August 5, 2014…Perovskite, a material that was recently found to produce efficient solar cells, has been used to fabricate low cost LEDs. The LEDs reportedly have potential for commercial applications including flexible color displays. Researchers from the University of Oxford, University of Cambridge, and the Ludwig-Maximilians-Universität in Munich have used Perovskite materials to make high-brightness LEDs. The results are published in the journal Nature Nanotechnology and explained in a Cambridge University press release.
Professor Henry Snaith’s team from Oxford University found that they are extremely efficient at converting light to electricity. In just two years, perovskite-based solar cells have reached efficiencies of nearly 20%, a level which took conventional silicon-based solar cells 20 years to reach. Perovskite is a general term used to describe a group of materials that have a distinctive crystal structure of cuboid and diamond shapes. The researchers used organmetal halide perovskites that contain a mixture of lead, carbon-based ions and halogen ions known as halides. The simple to make materials dissolve well in common solvents, and assemble to form perovskite crystals when dried.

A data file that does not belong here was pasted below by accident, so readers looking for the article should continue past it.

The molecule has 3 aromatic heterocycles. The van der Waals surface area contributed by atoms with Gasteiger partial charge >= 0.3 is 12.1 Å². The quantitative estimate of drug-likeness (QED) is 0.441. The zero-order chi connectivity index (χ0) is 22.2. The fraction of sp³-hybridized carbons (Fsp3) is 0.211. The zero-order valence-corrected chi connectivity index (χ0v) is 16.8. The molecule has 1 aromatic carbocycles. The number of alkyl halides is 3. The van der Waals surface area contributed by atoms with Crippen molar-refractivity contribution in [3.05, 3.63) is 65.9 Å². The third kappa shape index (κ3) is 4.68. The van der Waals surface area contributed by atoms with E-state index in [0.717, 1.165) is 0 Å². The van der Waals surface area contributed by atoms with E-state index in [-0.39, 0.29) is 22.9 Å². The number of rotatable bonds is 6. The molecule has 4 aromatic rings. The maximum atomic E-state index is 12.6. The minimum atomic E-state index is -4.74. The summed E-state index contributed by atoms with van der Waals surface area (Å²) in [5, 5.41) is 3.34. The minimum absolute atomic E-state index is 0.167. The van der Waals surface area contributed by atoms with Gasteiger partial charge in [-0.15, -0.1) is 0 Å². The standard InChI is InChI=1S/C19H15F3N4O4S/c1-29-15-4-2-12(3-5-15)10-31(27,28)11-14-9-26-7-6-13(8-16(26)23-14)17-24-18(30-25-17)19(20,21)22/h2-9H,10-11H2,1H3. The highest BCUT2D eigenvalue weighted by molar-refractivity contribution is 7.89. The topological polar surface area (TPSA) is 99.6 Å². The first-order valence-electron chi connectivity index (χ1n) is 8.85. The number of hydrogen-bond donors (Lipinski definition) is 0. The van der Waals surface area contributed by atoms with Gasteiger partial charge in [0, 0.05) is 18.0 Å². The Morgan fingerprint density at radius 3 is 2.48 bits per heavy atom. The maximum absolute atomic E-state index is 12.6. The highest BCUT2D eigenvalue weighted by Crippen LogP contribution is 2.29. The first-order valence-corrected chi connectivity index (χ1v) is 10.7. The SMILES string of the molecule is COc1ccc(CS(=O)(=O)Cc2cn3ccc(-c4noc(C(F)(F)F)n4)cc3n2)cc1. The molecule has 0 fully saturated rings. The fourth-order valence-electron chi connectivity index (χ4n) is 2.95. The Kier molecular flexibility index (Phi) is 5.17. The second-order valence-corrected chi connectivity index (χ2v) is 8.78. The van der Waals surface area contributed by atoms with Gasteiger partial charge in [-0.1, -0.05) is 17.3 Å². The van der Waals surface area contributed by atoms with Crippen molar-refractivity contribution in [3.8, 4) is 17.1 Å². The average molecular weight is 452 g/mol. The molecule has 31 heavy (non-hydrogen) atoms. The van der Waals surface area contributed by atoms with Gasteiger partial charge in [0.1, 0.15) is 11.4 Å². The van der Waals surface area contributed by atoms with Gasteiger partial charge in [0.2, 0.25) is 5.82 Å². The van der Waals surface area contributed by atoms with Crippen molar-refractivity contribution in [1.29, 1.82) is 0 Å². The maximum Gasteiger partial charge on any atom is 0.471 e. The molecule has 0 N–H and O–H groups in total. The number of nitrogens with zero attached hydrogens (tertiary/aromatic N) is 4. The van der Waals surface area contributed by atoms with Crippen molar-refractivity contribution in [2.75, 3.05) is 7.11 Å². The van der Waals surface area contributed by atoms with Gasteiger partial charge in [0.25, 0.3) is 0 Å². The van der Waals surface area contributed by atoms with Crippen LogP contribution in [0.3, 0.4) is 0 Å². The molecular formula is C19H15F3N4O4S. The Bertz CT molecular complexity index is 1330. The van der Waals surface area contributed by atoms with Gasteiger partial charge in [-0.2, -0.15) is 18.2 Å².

“These organometal halide perovskites are remarkable semiconductors,” said Zhi-Kuang Tan, a PhD student at the University of Cambridge’s Cavendish Laboratory and the paper’s primary author. “We have designed the diode structure to confine electrical charges into a very thin layer of the perovskite, which sets up conditions for the electron-hole capture process to produce light emission.”
According to the researchers, the perovskite LEDs are made using a simple of spin coating a perovskite solution onto the substrate. Unlike methods for fabricating conventional LEDs, the process does not require high temperature heating or a high vacuum to manufacture.
“The big surprise to the semiconductor community is to find that such simple process methods still produce very clean semiconductor properties, without the need for the complex purification procedures required for traditional semiconductors such as silicon,” said Professor Sir Richard Friend of the Cavendish Laboratory, who has led this program in Cambridge.
“It’s remarkable that this material can be easily tuned to emit light in a variety of colours, which makes it extremely useful for color displays, lighting and optical communication applications,”said Tan. “This technology could provide a lot of value to the ever growing flat-panel display industry.”
The team is now hope to increase the efficiency of the LEDs and to use them for diode lasers, which are used in scientific, medical and industrial applications, such as materials processing and medical equipment. The researchers estimate that the first commercially-available LED based on perovskite could be available within as little as five years.